Support Hyperallergic’s independent arts journalism. Become a member today »

Installation view, ‘Carl Andre: Sculpture as Place, 1958–2010,’ showing “46 Roaring Forties” (1988) and other works, at Dia:Beacon, Riggio Galleries, Beacon, NY, May 5, 2014–March 9, 2015 (all photos by Bill Jacobson, © Carl Andre/Licensed by VAGA, New York, courtesy Dia Art Foundation, New York)

BEACON, NY — Carl Andre’s 50-year, career-spanning retrospective at Dia:Beacon is coming down this weekend. If you think that Modernism is god, that its spawn, Minimalism, is the lord, and that Andre is her messenger, you’d best catch the show before it’s gone. After all, it’s been more than 30 years since any major institution put together an exhibition like this, and who’s to say when something this elegant and problematic will turn up again.

Carl Andre: Sculpture as Place, 1958–2010 is expansive, consisting not just of Andre’s well-known works in a dizzying array of metals, stacked or laid low on the ground like monumental tiles for real and imagined places, but also of prints, little-seen assemblages, and his early-career run at poetry. The show manifests, gallery by gallery, Andre’s views on materiality, but it’s also impeccably installed as a summation of an art life. As such, it draws heavily on Andre’s biography — a curatorial decision that casts a red light on the absence of the one datum, or perhaps debt, that deserves to be acknowledged: did he or didn’t he?

Installation view, ‘Carl Andre: Sculpture as Place, 1958–2010’ at Dia:Beacon, Riggio Galleries, Beacon, NY, May 5, 2014–March 9, 2015

If you didn’t know about Carl Andre and the death, under suspicious circumstances, of his third wife, artist Ana Mendieta, you wouldn’t learn it from the show’s installation as a love song to Andre’s art practice. You wouldn’t know that the works on display in three large galleries, lit by the high, bright winter’s light streaming in from large-paned windows, carry the burden of what must be an impossible acknowledgment. You’d have little idea that a basement installation of prints, artists books, and amusing, Dada-inspired ephemera is morally charged, because it contains in the middle of a large table a work titled “Foot Candle” (2002), featuring a woman’s shoe with a funerary candle.

Installation view, ‘Carl Andre: Sculpture as Place, 1958–2010,’ showing some of Andre’s Concrete poetry (click to enlarge)

Through works like the Element series — a progressively more monumental set of red cedar blocks stood up and stacked — and through rectangular tile works placed on the floor, plus a display of typed and handwritten poetry, the exhibition traces Andre’s life as a factotum native of Quincy, Massachusetts, and a poet who made his Concrete poetry more concrete in metal, wood, and graphite. Curator Yasmil Raymond points to Andre’s early leftist politics in the exhibition brochure, and the installed work looks very anti-capitalist indeed. Speaking to a friendly gallery attendant, I learned that the curators had initially planned to invite visitors to walk over all the floor pieces, as Andre originally allowed, in an attempt to activate the works and introduce a touch of the transgressive. But look at the museum didactics, and you quickly realize that most of the works are borrowed from museums and private collections. The owners found out about the curators’ plan and announced that save one piece, none could be touched. On the day I visited, I was gently and firmly told that because of snow and salt outside I could not walk on even that one. The works are on display here to solemnly collect the bountiful provenance the owners think they’re owed.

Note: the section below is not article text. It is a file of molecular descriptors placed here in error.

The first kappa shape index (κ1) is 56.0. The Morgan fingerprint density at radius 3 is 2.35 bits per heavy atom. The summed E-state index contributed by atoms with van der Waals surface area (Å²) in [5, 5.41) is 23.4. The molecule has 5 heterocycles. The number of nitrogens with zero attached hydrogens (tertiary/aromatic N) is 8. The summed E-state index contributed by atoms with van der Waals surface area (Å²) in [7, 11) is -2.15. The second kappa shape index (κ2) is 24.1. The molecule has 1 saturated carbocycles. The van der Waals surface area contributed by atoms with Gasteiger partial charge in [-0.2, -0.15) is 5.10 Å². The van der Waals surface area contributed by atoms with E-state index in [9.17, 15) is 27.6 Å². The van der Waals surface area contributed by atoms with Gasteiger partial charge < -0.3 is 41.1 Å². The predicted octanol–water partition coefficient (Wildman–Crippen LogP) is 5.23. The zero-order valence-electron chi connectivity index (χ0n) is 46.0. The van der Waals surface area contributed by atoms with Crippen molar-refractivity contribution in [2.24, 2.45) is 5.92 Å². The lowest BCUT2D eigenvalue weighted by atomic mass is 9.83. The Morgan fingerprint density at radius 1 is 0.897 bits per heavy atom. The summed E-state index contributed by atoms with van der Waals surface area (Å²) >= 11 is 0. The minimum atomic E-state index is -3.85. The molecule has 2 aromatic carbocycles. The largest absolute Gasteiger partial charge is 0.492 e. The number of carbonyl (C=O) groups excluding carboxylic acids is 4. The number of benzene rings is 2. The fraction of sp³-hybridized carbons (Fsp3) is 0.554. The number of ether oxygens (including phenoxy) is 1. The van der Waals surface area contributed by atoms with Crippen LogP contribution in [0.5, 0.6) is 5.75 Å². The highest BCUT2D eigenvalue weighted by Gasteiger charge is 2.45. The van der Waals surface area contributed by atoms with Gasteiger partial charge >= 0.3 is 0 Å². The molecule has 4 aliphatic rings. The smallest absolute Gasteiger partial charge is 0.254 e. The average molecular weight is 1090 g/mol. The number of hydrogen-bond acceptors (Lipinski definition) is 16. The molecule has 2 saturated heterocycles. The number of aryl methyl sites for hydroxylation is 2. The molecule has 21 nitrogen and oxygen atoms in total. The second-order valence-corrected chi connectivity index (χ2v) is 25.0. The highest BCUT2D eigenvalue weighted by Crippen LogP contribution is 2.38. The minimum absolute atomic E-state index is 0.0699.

That’s a shame. Andre’s best pieces, like “Uncarved Blocks” (1975), “Twelfth Copper Corner” (1975), and “Pyramus and Thisbe” (1990), feel like a still vital attempt to work out an ethics of material and place. At this moment when industrial production of Serras and Koonses and 3D printing rule the roost, Andre’s works on the floor feel like they’re toeing the line between quaint nostalgia and the revived possibilities of optimism that anchored the work of the great and mighty Modernists, mostly white middle-class men who lived in New York and LA. Put another way, the whole exhibition feels iconoclastic, and transcendentally so. It’s as if all the world’s sculpture should be flattened, and the pieces would only be art after you were invited to stand on them, and you did just that.

Installation view, ‘Carl Andre: Sculpture as Place, 1958–2010,’ showing “Breda” (1986) in the foreground

The transcendental quality of Andre’s gorgeous work and the broadly cosmopolitan, universalistic ethic he espoused in his poetry let him off the hook from his commitments to specific circumstances and people. They let him attend to materiality in lovely ways without fulfilling his corollary commitments to an audience that might want to engage with the work; he doesn’t dissuade the viewer from close engagement, but he doesn’t invite it either.

This might sound unfair, but if biography invites into the conversation the mantra of genius, then we must deal with the flip side of that myth: control, coercion, and violence. Mozart was a genius, sure, but he was also a mendacious, immature, unkind creep. Andre was arrested on suspicion of Ana Mendiata’s murder. He was acquitted, but the facts must be acknowledged in some way, whether as a curatorial position or a hard-line declaration. In the exhibition materials, in any statement related to this show, Mendieta — much less her death — is never mentioned at all.

Installation view, ‘Carl Andre: Sculpture as Place, 1958–2010,’ showing “Fermi” (1979) and “Lament for the Children” (1976, destroyed, 1996 remade)

Perhaps the most poignant work in the show, if not the strongest, is a small untitled piece of typewriter ink on fabric. The typed text reads, “The Work of the Artist Is to Turn Dreams Into Responsibilities.” It would have been good if Carl Andre had taken that imperative seriously.

Carl Andre: Sculpture as Place, 1958–2010 continues at Dia:Beacon (3 Beekman Street, Beacon, New York) through March 9.